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Saint Joseph's Oratory in Montreal is the nation's largest church, its regal dome second in height only to St. Peter's Basilica in Rome. A small chapel dedicated to Saint Joseph was built at the site in 1904 by Brother André, renowned for his miraculous ability to heal the injured and ailing. He was later beatified in 1982 and canonized in 2010. Completed in 1960, the renaissance church that replaced the original shrine encompasses a basilica, a votive chapel lined with discarded crutches, and the heart of Brother André amongst several other treasures. Outside, the Stations of the Cross grace the sculpture garden where scenes from the film Jésus of Montréal were shot. The oratory itself is a striking beauty that dominates the skyline for miles around, its elegant dome rising high above the bucolic scene. One of the world's most revered Catholic shrines and an important place of pilgrimage, Saint Joseph's Oratory inspires wonder in the hearts of the devout and the simply curious.
Roger Taillibert's magnificent Olympic Stadium, or "The Big O," as it is affectionately called, remains one of Montreal's most stunning architectural achievements. The visionary design is a triumphant embodiment of Organic Modern Architecture, inspired by natural plant and animal forms. The covered stadium was designed to withstand the city's notoriously harsh winters, with a retractable roof that is supported by the world's tallest inclined tower. Originally intended for the Summer Olympics of 1976, the ambitious design did not reach fruition until 1987, and the roof's ability to retract remained unrealized for another year. Today, the stadium is Quebec's largest in terms of seating capacity and hosts special events such as concerts, trade fairs and sporting events. A funicular transports visitors to the top of the inclined tower, at a height of 175 meters (574 feet), where a spellbinding view over the Olympic Park and the city beyond awaits.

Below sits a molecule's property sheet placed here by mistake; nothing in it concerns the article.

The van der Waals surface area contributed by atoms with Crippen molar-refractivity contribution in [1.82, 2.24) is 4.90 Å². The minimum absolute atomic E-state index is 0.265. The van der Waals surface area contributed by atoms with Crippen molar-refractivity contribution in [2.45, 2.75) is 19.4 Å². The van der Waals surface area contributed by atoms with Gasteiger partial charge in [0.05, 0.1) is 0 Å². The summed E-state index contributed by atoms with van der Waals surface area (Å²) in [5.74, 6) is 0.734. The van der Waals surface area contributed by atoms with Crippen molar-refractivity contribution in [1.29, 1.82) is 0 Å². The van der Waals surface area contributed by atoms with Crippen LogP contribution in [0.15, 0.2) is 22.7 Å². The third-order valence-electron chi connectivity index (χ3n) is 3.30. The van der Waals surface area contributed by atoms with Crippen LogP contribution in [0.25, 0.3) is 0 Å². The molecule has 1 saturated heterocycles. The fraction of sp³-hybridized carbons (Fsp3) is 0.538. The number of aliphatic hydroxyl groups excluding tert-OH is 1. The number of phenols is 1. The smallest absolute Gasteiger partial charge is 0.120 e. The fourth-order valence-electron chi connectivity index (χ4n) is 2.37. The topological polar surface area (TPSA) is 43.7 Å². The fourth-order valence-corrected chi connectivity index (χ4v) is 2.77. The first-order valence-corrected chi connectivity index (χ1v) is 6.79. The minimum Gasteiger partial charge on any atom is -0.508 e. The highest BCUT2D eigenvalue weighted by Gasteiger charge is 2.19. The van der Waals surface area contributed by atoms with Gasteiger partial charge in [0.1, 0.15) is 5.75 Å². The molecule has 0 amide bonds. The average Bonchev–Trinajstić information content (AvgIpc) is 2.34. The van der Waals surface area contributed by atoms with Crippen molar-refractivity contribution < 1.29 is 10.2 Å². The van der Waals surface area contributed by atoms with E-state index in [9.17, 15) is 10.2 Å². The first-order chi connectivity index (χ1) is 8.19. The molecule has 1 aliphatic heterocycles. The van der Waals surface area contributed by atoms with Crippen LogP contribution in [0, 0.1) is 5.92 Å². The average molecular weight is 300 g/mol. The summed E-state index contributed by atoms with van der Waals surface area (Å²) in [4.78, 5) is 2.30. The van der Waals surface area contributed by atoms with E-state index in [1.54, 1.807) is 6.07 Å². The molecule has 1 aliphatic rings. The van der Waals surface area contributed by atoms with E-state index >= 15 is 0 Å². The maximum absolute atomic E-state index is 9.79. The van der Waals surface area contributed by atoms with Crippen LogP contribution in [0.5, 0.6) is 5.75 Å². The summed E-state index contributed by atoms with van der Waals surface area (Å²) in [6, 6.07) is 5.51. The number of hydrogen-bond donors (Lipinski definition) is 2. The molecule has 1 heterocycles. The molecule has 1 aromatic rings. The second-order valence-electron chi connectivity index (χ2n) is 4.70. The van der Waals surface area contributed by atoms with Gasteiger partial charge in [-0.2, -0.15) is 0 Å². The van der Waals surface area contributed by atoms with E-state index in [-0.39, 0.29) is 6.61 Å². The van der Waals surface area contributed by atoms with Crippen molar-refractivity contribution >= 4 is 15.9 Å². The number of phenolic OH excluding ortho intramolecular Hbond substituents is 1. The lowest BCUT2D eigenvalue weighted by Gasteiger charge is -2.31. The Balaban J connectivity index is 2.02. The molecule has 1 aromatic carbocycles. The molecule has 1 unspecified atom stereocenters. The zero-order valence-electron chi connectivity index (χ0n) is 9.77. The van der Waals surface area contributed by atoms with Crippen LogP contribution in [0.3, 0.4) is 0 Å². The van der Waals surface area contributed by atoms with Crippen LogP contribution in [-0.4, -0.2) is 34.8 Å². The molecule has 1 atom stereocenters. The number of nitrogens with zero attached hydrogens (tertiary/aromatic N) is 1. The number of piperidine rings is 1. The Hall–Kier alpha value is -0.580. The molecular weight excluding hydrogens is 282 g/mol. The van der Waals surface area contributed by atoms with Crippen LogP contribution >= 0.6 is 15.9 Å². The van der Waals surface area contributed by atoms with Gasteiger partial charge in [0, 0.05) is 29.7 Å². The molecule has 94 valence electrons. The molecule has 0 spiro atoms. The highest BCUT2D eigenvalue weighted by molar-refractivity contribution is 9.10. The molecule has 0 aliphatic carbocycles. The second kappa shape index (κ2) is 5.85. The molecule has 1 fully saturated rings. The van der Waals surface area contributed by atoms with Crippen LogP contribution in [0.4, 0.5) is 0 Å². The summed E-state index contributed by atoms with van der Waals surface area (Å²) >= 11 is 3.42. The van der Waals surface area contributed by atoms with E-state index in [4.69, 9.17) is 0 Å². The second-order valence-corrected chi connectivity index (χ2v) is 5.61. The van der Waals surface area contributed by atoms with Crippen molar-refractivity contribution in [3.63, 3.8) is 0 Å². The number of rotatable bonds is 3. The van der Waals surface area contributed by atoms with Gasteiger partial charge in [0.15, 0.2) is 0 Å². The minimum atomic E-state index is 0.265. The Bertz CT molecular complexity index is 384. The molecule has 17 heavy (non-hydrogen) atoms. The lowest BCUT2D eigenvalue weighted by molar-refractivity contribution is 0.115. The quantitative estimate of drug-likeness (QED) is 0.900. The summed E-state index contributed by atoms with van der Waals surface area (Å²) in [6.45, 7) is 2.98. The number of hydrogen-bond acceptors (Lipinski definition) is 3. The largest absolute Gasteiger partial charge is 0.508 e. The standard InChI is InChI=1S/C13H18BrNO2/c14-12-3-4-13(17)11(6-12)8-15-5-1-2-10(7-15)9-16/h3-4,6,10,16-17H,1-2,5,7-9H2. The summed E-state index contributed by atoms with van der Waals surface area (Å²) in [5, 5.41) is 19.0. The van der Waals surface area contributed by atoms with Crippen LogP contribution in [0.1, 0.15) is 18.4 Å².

This former railway station served the city till 1984, and is now no longer utilized. The likes of Prime Minister William Lyon MacKenzie King, George VI have paid a visit to this station in 1939.
One of the foremost Jewish cemeteries in the city, the Baron de Hirsch Cemetery was established in 1905. This is the final resting place of many notable Canadian personalities, authors and so forth.
The Church of La Visitation-de-la-Bienheureuse-Vierge-Marie serves the Recollet Falls region of Montreal city. This church was erected in the 1700s era and is touted to be one of the foremost churches on this island.
Église des Saints-Anges Gardiens also known as Paroisse Saints-Anges is a magnificent Romanesque Revival structure. Built between 1919 to 1920, it was designed by Dalbé Viau and Alphonse Venne. The parish was founded in the 17th Century and this is the fourth church on the site. The concrete interior was decorated by esteemed Canadian painter, Ozias Leduc. The 34 murals on the nave and majestic statue of the archangel Michael on the facade are wonderful works of craftsmanship. This statue was sculpted by Louis Jobin and is of wood with a copper covering.